Interpreting DAC Digital Images, Phase 2
The second direct-capture phase of the DAC Digital Imaging Initiative produced images with fewer artifacts of the capture process (if a link from an image page led you here, this information pertains to the image on that page).
The barrel distortion and moiré effects seen in some images from the first phase of the initiative are largely absent from these images, but certain issues do affect them. As the project progresses, we're working to develop procedures for addressing remaining factors such as glare in some highly glossy photographic prints and, as may be seen in some of the Rembrandt images shown on pages that link to this page, light falloff towards the corners of certain images (this localized underexposure is the result of a conjuncture of certain working parameters with the one lens available for the phase of the project that produced these images).
It is important to remember the unavoidable effects of preparing--translating, as it were--images for viewing on the Web. In editing these images, we try to balance faithful representation of original objects (philosophically our first priority) and legibility on screen (pragmatically crucial for obvious reasons). The chief issues here have to do with color balance and the ways in which dark and light tones appear on different viewers' computer screens.
When studying these images, it's important to keep in mind that tonal rendering varies tremendously from monitor to monitor. Images from this phase of the project have been processed using LaCie electron22blueII (set to "PC" gamma of 2.2) and 17" Apple CRT (set to "Mac" gamma of 1.8) displays calibrated with an EyeOne colorimetric sensor); but for most viewers, the present-day effects of these measures are limited because many monitors used for web browsing are wildly out of calibration.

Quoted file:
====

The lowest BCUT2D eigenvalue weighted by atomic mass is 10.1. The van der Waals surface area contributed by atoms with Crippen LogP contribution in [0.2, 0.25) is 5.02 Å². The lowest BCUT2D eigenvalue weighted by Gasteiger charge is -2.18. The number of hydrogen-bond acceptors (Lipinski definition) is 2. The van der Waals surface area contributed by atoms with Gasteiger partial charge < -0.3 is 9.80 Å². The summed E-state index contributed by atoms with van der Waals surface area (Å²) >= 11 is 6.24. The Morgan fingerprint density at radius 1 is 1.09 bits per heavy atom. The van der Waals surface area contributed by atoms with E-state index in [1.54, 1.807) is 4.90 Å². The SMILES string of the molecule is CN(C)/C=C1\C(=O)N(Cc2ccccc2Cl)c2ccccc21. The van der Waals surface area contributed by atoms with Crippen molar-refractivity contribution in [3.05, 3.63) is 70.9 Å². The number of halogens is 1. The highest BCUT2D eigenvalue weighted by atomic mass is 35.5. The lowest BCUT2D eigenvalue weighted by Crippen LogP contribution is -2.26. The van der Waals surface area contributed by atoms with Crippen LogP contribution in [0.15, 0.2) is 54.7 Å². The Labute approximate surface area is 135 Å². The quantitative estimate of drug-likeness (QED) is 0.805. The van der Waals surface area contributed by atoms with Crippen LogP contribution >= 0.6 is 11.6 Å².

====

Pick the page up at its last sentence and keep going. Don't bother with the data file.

Because of this, any interpretation of color values or tonal density in these images should be undertaken with caution. More reliable are visual analyses based on observations of such things as the marks with which a printmaker created an image, broader aspects of visual design, and iconographic content. One last warning: you may wish to attend to the dimensions of the original works, in order to try to see imaginatively past the leveling effect of viewing all images at a standard size on your computer screen.